The “departure” is likely to be that the Americans, this time are not likely to leave easily as they did on the previous occasion. Therefore, what they are saying is that they are trying to build, a strategic relationship with Pakistan. The words used are the same as with India. In fact, it is a single dimensional as well as single directional relationship. They are trying to build a relationship with Pakistan, which may be more lasting than the previous relationship. However, their terms are very strict and very harsh. The ‘departure’ is that they have not come to leave quickly. They have come with the intention of consolidating their position in this region.



Changing regional and global scene and the US: Understanding the role and significance of the other two countries — China and India — is equally important. The global situation changed, when Russian Empire collapsed and the Soviet Union was replaced with 15 countries. That time the Western objectives were, first, to bring the Russian Federation into a longer term relationship with NATO and second, to expand NATO eastwards as far as possible, up to the border of China. Instead of considering weakened Russia as the counter point in global politics, the USA considers China as a future focal or counter-point of international politics. It was announced that China was the potential future adversary of the USA. Some people talked of rising China, making rapid economic progress, being a challenge to the world, a threat to the world.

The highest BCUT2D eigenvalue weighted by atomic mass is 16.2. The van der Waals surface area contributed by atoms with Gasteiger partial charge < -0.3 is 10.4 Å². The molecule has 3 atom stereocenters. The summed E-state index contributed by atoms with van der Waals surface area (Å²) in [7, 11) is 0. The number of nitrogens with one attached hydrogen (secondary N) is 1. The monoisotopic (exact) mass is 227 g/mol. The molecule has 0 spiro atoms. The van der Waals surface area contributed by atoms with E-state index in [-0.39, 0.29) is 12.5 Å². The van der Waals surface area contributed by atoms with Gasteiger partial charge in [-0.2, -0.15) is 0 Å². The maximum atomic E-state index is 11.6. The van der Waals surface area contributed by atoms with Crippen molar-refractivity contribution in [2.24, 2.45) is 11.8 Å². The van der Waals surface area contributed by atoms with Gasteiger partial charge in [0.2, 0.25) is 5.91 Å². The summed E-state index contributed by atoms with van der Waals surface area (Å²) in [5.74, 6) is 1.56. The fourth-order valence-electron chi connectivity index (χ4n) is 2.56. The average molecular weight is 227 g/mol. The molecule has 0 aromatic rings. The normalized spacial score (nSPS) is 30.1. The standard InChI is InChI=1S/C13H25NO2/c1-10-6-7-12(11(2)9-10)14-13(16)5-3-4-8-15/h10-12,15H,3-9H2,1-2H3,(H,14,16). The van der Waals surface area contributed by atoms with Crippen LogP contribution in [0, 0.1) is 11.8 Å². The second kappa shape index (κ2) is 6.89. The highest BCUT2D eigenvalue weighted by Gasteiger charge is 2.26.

Strident America believed that the next century was going to be “American Century”. The doctrine of American century was proclaimed and USA made penetration into Central Asia and tried to build a new strategic relationship with India. Although India was, perhaps, one of the very few countries, which during the war in Afghanistan to get the Russians out, remained on the Soviet side and did not join the international coalition.